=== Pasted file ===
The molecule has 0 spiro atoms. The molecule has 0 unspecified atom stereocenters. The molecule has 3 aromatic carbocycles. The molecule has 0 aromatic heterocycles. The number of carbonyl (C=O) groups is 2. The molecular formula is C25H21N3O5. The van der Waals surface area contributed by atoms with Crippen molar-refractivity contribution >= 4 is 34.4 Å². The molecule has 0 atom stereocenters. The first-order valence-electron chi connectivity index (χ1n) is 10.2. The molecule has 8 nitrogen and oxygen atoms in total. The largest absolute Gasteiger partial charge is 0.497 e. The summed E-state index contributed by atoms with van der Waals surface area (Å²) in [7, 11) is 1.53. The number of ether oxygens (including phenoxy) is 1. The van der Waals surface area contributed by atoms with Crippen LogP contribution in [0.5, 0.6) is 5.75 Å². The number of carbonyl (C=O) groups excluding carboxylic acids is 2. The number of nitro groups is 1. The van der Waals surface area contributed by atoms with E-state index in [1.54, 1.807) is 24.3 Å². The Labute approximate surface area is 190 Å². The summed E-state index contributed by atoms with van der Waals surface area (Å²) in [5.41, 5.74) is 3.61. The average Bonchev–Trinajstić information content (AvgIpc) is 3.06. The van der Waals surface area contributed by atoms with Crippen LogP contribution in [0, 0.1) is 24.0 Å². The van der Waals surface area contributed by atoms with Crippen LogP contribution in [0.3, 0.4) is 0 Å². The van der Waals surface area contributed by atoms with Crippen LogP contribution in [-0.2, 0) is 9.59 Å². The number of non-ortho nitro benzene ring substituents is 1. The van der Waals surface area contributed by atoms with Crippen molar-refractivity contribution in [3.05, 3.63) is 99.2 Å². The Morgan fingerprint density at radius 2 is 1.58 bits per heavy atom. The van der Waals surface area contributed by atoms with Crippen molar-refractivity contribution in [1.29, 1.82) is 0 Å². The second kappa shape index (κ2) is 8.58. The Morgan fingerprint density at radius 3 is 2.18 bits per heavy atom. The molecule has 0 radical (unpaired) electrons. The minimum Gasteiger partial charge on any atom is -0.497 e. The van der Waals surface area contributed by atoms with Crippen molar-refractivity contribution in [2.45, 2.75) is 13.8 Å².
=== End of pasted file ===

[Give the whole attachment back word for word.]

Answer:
The molecule has 0 spiro atoms. The molecule has 0 unspecified atom stereocenters. The molecule has 3 aromatic carbocycles. The molecule has 0 aromatic heterocycles. The number of carbonyl (C=O) groups is 2. The molecular formula is C25H21N3O5. The van der Waals surface area contributed by atoms with Crippen molar-refractivity contribution >= 4 is 34.4 Å². The molecule has 0 atom stereocenters. The first-order valence-electron chi connectivity index (χ1n) is 10.2. The molecule has 8 nitrogen and oxygen atoms in total. The largest absolute Gasteiger partial charge is 0.497 e. The summed E-state index contributed by atoms with van der Waals surface area (Å²) in [7, 11) is 1.53. The number of ether oxygens (including phenoxy) is 1. The van der Waals surface area contributed by atoms with Crippen LogP contribution in [0.5, 0.6) is 5.75 Å². The number of carbonyl (C=O) groups excluding carboxylic acids is 2. The number of nitro groups is 1. The van der Waals surface area contributed by atoms with E-state index in [1.54, 1.807) is 24.3 Å². The Labute approximate surface area is 190 Å². The summed E-state index contributed by atoms with van der Waals surface area (Å²) in [5.41, 5.74) is 3.61. The average Bonchev–Trinajstić information content (AvgIpc) is 3.06. The van der Waals surface area contributed by atoms with Crippen LogP contribution in [0, 0.1) is 24.0 Å². The van der Waals surface area contributed by atoms with Crippen LogP contribution in [0.3, 0.4) is 0 Å². The van der Waals surface area contributed by atoms with Crippen LogP contribution in [-0.2, 0) is 9.59 Å². The number of non-ortho nitro benzene ring substituents is 1. The van der Waals surface area contributed by atoms with Crippen molar-refractivity contribution in [3.05, 3.63) is 99.2 Å². The Morgan fingerprint density at radius 2 is 1.58 bits per heavy atom. The van der Waals surface area contributed by atoms with Crippen molar-refractivity contribution in [1.29, 1.82) is 0 Å². The second kappa shape index (κ2) is 8.58. The Morgan fingerprint density at radius 3 is 2.18 bits per heavy atom. The molecule has 0 radical (unpaired) electrons. The minimum Gasteiger partial charge on any atom is -0.497 e. The van der Waals surface area contributed by atoms with Crippen molar-refractivity contribution in [2.45, 2.75) is 13.8 Å².